My youngest daughter, Chloe, has been bugging me for years to coach her house league soccer team. I remember how cool it was when my dad coached me at soccer as a kid, so I finally stepped up this spring and volunteered, having no real idea of what the heck I was getting myself into — or the learning curve involved.
One of my biggest fears, other than the time involved, was: You take an ultra-competitive guy who played all-star soccer growing up and put him in charge of a bunch of nine-year-old girls at different skill levels and you just don’t know what you’re going to get.
My wife has been like, “Well, you’re not here to teach them how to win; you’re here to let them have fun, exercise, develop some skills.” But I’m like, “I know it’s house league, but, well, I just hate losing. At anything. Period. How can I just turn off my competitive nature? Let’s bend it like Beckham!!”
Somehow, I have tried to repress that competitive side.
I do my best to be fair with all the girls. I divvy up playing time and allow them to try different positions and develop at their own pace. If a more skilled forward scores a goal, I will (while biting my tongue) sometimes move them back to midfield or defence or sub them out just to prove it’s not all about winning.
I have also learned to navigate other coaching duties: What parents bring snacks each week, huge storms that blow in out of nowhere where you have to yell at the teenage referee “Stop the game early! Pull the kids off the field!!,” and the delicate balance of coaching your daughter and not playing favouritism.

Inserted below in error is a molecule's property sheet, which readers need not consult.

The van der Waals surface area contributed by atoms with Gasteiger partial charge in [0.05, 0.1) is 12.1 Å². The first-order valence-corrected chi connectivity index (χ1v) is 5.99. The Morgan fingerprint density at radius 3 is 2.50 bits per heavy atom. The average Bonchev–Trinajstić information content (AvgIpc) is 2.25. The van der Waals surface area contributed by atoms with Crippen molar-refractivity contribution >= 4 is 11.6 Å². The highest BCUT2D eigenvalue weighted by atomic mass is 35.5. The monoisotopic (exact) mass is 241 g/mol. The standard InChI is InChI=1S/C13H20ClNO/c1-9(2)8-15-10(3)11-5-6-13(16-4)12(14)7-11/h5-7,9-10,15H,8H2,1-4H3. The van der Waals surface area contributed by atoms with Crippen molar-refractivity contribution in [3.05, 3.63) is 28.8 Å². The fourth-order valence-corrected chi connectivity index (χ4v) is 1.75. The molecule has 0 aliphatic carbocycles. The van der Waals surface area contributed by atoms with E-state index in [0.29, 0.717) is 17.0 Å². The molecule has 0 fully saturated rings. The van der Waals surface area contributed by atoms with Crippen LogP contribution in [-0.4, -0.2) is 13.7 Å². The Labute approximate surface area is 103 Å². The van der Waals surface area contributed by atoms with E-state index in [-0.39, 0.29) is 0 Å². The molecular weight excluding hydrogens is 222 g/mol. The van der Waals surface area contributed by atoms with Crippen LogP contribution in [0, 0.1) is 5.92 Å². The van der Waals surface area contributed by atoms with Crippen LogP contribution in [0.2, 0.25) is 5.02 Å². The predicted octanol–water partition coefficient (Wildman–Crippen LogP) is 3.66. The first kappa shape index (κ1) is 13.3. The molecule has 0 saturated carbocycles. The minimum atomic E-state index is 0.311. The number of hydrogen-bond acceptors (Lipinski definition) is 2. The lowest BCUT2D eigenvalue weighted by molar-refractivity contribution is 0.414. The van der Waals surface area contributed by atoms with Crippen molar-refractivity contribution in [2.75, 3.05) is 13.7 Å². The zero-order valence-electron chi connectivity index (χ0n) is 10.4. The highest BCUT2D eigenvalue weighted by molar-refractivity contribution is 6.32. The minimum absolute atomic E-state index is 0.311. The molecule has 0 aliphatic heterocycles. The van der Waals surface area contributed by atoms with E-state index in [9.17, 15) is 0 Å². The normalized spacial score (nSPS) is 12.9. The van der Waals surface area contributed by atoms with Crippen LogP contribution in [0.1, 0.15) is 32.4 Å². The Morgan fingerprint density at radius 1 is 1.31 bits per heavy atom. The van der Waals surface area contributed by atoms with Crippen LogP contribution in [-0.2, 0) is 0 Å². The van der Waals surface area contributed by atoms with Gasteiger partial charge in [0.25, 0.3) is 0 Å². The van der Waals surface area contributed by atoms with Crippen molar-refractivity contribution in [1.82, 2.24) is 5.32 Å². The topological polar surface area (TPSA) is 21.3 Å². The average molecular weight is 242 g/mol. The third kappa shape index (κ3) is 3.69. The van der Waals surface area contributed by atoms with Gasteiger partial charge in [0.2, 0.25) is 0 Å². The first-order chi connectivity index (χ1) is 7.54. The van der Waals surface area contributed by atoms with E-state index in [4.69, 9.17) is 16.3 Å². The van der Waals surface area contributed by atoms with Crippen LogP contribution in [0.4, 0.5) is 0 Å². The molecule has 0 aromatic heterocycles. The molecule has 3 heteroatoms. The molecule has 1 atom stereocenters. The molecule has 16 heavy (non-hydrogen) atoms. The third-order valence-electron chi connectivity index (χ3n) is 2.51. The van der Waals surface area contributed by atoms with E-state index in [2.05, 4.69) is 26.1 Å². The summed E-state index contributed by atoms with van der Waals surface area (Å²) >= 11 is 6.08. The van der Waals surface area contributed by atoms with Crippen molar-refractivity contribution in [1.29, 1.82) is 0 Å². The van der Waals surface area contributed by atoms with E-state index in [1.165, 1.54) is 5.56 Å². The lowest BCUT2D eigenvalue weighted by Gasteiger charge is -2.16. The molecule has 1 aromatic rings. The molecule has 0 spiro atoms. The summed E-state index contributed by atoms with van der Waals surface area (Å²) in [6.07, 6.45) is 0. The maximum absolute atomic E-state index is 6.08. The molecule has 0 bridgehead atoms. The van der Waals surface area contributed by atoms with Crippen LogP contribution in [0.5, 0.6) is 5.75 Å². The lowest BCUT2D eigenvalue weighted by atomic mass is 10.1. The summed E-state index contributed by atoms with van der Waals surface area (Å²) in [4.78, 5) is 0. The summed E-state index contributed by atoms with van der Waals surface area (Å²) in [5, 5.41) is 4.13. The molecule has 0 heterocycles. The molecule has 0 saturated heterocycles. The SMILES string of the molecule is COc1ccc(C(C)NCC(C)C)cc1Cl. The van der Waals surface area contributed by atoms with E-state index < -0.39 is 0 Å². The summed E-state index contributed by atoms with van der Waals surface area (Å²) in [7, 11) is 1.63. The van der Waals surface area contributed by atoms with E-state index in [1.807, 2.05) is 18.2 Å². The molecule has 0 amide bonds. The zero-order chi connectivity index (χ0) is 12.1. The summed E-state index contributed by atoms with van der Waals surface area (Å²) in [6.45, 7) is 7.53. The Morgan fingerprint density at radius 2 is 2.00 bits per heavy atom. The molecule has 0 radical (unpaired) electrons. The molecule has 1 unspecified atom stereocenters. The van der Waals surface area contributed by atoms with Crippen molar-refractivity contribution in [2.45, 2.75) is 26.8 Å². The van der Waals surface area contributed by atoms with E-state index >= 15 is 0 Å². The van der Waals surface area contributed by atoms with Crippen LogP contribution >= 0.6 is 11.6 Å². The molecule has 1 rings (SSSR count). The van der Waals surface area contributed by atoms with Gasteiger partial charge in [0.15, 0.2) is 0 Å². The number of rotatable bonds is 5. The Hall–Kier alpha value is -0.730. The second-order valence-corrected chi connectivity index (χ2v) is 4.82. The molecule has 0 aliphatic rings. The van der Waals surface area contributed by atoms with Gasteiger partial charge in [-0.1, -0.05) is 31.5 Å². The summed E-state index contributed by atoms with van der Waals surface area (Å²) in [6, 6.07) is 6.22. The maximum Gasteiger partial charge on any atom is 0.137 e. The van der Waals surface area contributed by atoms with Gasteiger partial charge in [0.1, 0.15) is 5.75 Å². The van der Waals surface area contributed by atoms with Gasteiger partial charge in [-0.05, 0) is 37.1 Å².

The ultimate goal, I’m learning, about coaching at this level is to empower these girls. To encourage and instill confidence in them at this vital lifestage, while also just letting them have fun. If we happen to win the game, too, that’s gravy. (That said, if we’re up 2-1 with minutes to go, I might put my best defenders back there, but shhhhh.)
My daughter loves that daddy is the coach. And daddy pretty much loves doing it, though there are moments after a long work day where he would rather just kick back than gather all the soccer balls and game sheets and water bottles and drive to a soccer field to coach on a sweltering summer evening.
The long and the short is this: To the thousands of dads and moms across Canada who volunteer their time each week coaching teams — I’m starting to get it now. You guys are awesome. See you at indoor soccer.